Daniel 1 (2)
Jesus used the metaphor of leaven to express the nature of the Kingdom of God (cf. Matt. 13.33). Leaven invades an essentially unpalatable mass of ingredients, wholly foreign in nature to itself, and, properly diffused and kneaded, works transforming effects on everything it touches, creating something wholesome and palatable and good. Enter Daniel and his friends into the waiting loaf of Nebuchadnezzar’s court.
Read Matthew 13.24-43.
Read Daniel 1.3-7.
3Then the king instructed Ashpenaz, the master of his eunuchs, to bring some of the children of Israel and some of the king’s descendants and some of the nobles, 4young men in whom there was no blemish, but good-looking, gifted in all wisdom, possessing knowledge and quick to understand, who had ability to serve in the king’s palace, and whom they might teach the language and literature of the Chaldeans. 5And the king appointed for them a daily provision of the king’s delicacies and of the wine which he drank, and three years of training for them, so that at the end of that time they might serve before the king. 6Now from among those of the sons of Judah were Daniel, Hananiah, Mishael, and Azariah. 7To them the chief of the eunuchs gave names: he gave Daniel the name Belteshazzar; to Hananiah, Shadrach; to Mishael, Meshach; and to Azariah, Abed-Nego.
Think it Through
1. Let’s try to understand Nebuchadnezzar’s thinking here. Why would he want to bring smart, good-looking Hebrew princes into his royal court? Do you suppose he was thinking more about the good of his new captives, or was he primarily motivated for his own advantage? What did he hope to achieve as a result of this action? Meditate on Genesis 50.15-20. Can you identify any similarities between Joseph’s situation and that into which Daniel and his friends were introduced? Do you suppose Daniel might have had Joseph’s situation in mind as he entered this role?
2. Daniel mentions 8 criteria that were to be used in selecting those who would be prepared for service in Nebuchadnezzar’s court. Can you identify them? Why would each of these be important to Nebuchadnezzar? Which of these criteria should be important to us as we prepare continually to serve the Lord in our own Personal Mission Field? Look back at verse 2: Do you suppose the Lord was also in this action on the part of Nebuchadnezzar, and in the choice of young men to fill these roles? Let’s make one other observation: The chief of eunuchs gave new names to all four of these young men. Daniel’s friends are consistently called by their new names, but Daniel uses his Hebrew name when he writes about himself. The Babylonians refer to him as Belteshazzar until Daniel 5, when, perhaps wearied by his repeatedly correcting him, they also call him by his Hebrew name. By chapter 6, he is only Daniel. What shall we make of this? Why isn’t this book entitled Belteshazzar? Is there a principle for us to practice as we go into the unbelieving world?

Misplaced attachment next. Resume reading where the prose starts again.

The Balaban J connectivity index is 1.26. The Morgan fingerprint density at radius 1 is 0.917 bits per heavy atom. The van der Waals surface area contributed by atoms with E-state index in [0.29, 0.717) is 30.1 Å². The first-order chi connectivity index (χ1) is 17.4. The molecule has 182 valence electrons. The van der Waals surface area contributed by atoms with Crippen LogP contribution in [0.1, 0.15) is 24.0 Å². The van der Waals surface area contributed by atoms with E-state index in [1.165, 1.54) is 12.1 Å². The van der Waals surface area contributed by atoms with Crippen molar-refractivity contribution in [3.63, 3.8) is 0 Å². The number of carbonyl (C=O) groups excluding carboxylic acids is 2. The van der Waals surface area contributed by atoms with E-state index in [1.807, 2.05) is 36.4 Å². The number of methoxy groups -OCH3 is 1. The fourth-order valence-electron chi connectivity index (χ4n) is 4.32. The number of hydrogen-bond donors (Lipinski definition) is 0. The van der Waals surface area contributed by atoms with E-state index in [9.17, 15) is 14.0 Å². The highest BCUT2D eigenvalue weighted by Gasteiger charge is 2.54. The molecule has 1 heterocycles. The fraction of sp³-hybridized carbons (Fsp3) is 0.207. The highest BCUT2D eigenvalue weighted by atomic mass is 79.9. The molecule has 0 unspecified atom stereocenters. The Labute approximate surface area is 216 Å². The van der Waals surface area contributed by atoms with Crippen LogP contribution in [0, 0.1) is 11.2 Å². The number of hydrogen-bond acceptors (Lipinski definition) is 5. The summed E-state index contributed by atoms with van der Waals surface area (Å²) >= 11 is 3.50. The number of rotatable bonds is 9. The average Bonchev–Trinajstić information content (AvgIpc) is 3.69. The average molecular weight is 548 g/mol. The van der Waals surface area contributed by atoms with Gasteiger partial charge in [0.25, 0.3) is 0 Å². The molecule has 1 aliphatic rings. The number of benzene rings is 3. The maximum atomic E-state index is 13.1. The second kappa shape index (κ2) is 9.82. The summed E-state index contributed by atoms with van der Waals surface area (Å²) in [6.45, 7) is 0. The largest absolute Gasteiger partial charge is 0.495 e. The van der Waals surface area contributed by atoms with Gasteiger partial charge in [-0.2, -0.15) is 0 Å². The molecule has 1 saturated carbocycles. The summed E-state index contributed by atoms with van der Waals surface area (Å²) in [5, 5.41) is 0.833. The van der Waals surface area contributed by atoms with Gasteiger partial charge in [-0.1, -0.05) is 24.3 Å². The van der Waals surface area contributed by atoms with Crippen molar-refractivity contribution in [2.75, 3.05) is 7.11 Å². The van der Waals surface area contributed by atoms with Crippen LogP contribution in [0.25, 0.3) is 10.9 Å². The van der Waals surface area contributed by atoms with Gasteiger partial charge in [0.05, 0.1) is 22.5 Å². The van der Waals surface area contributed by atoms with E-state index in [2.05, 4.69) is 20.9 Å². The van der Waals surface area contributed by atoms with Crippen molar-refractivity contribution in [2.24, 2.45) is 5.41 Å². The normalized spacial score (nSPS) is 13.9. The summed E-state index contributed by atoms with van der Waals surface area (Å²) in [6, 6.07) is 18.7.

“It is not only the overseer or master of the eunuchs (as others have rendered it, the chief eunuch) who changed the names of saints, but also Pharaoh called Joseph in Egypt Zaphenathpaneah, for neither of them wished to have Jewish names in the land of captivity.” Jerome (347-420 AD)
The king’s heart is in the hand of the LORD,
Like the rivers of water;
He turns it wherever He wishes. Proverbs 21.1
O Lord, You have called me, and You are preparing me as leaven in the loaf of my Personal Mission Field. Today, let me bring the presence of Your Kingdom to…
Arise, O God, plead Your own cause;
Remember how the foolish man reproaches You daily.
Do not forget the voice of Your enemies;
The tumult of those who rise up against You increases continually.
Psalm 74.22, 23
Psalm 74.22, 23 (Rockingham Old: O Lord Most High, With All My Heart)
Arise O God, and plead Your cause! See how the fools reproach Your Name.
Their voices quell, their uproar still, who Your majestic grace defame.
T. M Moore
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Except as indicated, Scripture taken from the New King James Version. © Copyright 1982 by Thomas Nelson, Inc. Used by permission. All rights reserved. All psalms for singing adapted from The Ailbe Psalter. All quotations from Church Fathers from Ancient Christian Commentary Series, General Editor Thomas C. Oden (Downers Grove: InterVarsity Press, 2006.